The typical refinancing homeowner is saving more than 20% annually.
If you purchased your home in 2014 and have not yet refinanced, it's time to consider today's new rates.
30-year fixed rate mortgage rates are markedly lower since the start of last year, and you don't have to reduce your rate by one percentage point for the refinance to make sense.
Even a quarter-point drop can make sense if you limit your closing costs to nothing.
If your credit card feels burdensome (or larger than you'd like), it's a good time to consider a refinance.
Remember -- home values have climbed more than 30% since 2012 and, in many U.S. markets, values have eclipsed last decade's all-time peak. Your home equity position is building and that equity can be used for a cash-out refinance to reduce or eliminate debts.
Cash-out refinances are getting approved at their highest rate of the decade.
If you agreed to pay private mortgage insurance (PMI) as part of your current mortgage, consider a refinance to get rid of it or reduce it.
PMI rates are based on your home's loan-to-value (LTV) at the date of purchase or refinance; and, PMI increases with every five percentage point increment. A loan at 90% LTV, for example, pays a higher rate of PMI than a loan at 85% LTV.
Refinancing your loan with PMI can get you access to today's lower rates and assign to you a new, lower rate of PMI.Click to see today's rates (May 30th, 2016)
If your current mortgage is FHA-backed, you're paying FHA mortgage insurance premiums (MIP) and FHA MIP never goes away. However, you can eliminate it.
All it takes is a refinance to a non-FHA loan (which is completely allowed).
For FHA-backed homeowners whose home equity percentage is 10% or more, it's an excellent time to refinance to a conventional mortgage instead.
Initially, payments may be higher because FHA rates are lower than rates for conventional loans; and FHA MIP rates can be lower than the rates for private mortgage insurance, too. However, PMI for conventional loans eventually goes away. FHA MIP never does.
This strategy is especially clever for budget-conscious consumers.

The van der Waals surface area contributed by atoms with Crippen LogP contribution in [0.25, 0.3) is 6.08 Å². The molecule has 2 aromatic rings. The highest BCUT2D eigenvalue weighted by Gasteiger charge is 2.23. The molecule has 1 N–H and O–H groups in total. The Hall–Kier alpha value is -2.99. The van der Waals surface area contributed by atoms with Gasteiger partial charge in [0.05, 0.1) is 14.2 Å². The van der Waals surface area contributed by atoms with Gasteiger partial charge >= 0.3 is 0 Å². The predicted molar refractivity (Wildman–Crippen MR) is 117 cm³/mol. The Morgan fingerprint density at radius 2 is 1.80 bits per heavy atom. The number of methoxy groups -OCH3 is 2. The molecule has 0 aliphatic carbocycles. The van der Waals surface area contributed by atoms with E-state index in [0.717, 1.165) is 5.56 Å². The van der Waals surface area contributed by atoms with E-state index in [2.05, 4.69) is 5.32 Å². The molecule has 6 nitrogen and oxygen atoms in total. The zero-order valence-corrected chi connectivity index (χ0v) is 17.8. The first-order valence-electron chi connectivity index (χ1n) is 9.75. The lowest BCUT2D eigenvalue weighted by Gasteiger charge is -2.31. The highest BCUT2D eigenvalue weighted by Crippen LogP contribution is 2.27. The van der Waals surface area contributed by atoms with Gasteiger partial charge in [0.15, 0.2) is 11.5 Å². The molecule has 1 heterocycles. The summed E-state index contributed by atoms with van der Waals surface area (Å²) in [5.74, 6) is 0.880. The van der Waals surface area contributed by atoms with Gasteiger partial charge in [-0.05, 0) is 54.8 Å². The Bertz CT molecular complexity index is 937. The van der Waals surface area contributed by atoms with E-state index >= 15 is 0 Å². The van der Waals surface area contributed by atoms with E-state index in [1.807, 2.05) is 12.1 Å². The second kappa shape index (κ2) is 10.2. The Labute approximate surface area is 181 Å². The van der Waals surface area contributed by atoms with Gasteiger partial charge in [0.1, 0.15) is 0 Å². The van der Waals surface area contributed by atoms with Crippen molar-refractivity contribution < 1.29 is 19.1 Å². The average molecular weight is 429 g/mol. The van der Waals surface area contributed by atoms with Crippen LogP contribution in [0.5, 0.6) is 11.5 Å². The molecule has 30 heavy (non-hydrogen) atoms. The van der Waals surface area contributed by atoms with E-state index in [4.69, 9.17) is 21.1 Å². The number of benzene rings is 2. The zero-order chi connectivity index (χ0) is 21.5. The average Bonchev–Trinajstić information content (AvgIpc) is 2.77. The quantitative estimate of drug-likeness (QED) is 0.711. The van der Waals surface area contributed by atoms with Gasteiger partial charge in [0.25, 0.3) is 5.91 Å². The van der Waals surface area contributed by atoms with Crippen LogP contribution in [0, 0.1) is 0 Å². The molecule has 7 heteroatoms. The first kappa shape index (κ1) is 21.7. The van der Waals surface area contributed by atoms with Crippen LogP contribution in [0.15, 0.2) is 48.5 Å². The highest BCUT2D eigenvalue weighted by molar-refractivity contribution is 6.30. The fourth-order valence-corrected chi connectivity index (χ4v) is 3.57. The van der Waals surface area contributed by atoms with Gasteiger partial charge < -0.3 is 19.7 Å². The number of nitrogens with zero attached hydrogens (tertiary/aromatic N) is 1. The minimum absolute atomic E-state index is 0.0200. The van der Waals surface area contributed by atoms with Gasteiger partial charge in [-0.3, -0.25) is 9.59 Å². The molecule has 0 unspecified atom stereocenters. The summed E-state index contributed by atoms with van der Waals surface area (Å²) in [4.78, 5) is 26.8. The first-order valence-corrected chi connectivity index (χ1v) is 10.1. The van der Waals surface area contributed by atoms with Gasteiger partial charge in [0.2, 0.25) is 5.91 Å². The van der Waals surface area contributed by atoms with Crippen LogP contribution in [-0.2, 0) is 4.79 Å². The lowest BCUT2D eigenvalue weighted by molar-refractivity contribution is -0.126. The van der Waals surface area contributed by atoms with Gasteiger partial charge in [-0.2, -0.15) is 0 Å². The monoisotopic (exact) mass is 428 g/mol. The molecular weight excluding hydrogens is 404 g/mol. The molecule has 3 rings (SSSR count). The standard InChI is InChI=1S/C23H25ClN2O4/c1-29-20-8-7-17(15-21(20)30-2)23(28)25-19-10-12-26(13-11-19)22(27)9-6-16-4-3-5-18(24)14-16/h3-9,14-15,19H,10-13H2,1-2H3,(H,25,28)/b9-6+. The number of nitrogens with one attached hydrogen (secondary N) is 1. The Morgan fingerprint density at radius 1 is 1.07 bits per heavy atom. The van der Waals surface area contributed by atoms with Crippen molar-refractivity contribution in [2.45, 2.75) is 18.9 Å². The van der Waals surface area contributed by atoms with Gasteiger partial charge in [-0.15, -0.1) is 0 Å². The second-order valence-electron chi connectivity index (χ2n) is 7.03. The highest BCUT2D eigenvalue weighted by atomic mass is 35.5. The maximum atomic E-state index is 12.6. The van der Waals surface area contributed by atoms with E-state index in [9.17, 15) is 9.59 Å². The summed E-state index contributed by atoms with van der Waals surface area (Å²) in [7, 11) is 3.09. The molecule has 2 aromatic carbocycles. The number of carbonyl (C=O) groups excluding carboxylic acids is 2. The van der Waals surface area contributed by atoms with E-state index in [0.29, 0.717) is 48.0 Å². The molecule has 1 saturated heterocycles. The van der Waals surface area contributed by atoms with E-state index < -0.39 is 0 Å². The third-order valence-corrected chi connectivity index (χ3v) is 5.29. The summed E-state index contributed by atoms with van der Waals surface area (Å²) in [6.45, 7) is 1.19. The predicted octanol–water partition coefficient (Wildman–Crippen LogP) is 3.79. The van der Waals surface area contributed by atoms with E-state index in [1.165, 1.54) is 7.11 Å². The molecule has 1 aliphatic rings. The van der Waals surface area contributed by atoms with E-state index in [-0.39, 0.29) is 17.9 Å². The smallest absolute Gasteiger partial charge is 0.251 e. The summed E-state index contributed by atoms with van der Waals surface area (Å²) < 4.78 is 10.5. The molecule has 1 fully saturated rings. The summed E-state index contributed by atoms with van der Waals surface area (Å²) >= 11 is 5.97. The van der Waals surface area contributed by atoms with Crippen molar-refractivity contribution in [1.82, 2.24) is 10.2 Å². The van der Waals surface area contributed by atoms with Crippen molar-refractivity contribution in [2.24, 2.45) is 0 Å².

Another good refinance option is the conversion of an existing 30-year fixed rate mortgage to something of a shorter term (e.g.; 15-year mortgage).
The current interest rate spread between today's 30-year and 15-year fixed rate mortgage rate is near its largest in recorded history; and, homeowners using 15-year loans save $44,000 per $100,000 borrowed over the total life of a loan.
This is money which can be used for any purpose possible, including the funding of a retirement account, making college tuition payments for a child, or anything else.
The 15-year fixed-rate mortgage averages 2.99% nationwide.
Mortgage rates are near their lowest levels of the year, and may head lower into 2016. Or, this may be the lowest they ever go. With a zero-closing cost mortgage, you can hedge that risk.
Take a look at today's real mortgage rates now. Your social security number is not required to get started, and all quotes come with instant access to your live credit scores.Click to see today's rates (May 30th, 2016)
The information contained on The Mortgage Reports website is for informational purposes only and is not an advertisement for products offered by Full Beaker. The views and opinions expressed herein are those of the author and do not reflect the policy or position of Full Beaker, its officers, parent, or affiliates.
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2016 Conforming, FHA, & VA Loan Limits
Mortgage loan limits for every U.S. county, as published by Fannie Mae & Freddie Mac, the Federal Housing Administration (FHA), and the Department of Veterans Affairs (VA)